Why Is My Cat So Small? When to Worry

As cat lovers, we all appreciate the charm and beauty of different feline breeds, whether large and majestic or tiny and petite. If you have a cat that seems to be on the smaller side, you may wonder, ‘why is my cat so small?’

Many factors can contribute to a cat’s size, including breed, gender, health, and nutrition. In this article, we will explore some potential reasons why your cat may be small and what you can do about it.

Whether you simply want to understand more about your furry friend or are concerned about their health and development, read on to learn more about the reasons behind your cat’s small size.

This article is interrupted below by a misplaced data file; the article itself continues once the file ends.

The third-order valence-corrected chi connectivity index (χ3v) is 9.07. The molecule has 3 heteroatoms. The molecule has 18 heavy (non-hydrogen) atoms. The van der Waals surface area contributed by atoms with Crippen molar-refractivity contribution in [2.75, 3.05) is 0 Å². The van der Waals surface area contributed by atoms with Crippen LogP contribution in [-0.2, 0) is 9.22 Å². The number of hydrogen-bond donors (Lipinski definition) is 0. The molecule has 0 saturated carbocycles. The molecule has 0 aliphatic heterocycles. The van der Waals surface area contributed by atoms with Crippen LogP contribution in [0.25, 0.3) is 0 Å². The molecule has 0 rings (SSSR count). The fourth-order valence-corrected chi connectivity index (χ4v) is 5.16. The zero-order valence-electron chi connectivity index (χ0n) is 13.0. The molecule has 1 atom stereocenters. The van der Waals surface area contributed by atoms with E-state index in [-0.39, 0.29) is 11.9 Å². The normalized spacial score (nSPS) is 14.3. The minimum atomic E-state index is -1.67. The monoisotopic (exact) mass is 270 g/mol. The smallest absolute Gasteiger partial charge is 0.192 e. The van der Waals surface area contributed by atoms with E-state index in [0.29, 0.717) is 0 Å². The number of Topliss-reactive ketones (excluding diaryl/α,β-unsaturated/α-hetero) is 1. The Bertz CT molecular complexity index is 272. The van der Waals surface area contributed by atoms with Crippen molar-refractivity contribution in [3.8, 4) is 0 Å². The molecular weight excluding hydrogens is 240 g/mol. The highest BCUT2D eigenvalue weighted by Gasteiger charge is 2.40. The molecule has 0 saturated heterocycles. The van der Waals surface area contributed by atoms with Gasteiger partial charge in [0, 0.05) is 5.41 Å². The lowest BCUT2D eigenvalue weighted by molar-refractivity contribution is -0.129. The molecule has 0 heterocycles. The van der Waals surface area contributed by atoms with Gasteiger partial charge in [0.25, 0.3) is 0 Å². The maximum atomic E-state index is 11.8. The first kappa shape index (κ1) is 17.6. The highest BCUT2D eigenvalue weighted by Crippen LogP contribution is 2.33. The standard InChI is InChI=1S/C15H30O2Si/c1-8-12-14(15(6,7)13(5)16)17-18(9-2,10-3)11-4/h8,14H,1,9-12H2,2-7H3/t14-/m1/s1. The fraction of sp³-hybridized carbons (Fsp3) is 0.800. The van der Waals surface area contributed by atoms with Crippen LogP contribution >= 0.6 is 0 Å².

As your cat approaches adulthood, their growth rate begins to slow. According to Krista Williams, BSc, DVM of VCA, cats typically reach 80% of their adult size at around 30 weeks of age and reach their full adult size at around 40 weeks of age.

While there may not be much you can do to increase the size of an adult cat, it is essential to address any issues that may be causing a kitten or underweight cat to be small.

Understanding the potential causes of weight loss and finding ways to help your cat reach a healthy size can ensure that they grow and develop properly.

Table of Contents

1. Gender

It is common for female cats to be smaller in size compared to male cats. This is due to differences in hormones and genetics between the two genders.

Testosterone, a hormone present in male cats, can contribute to the larger bone size and muscle mass. On the other hand, the absence of this hormone in female cats may result in a smaller overall size. Additionally, certain cat breeds are predisposed to being larger or smaller due to their genetic makeup.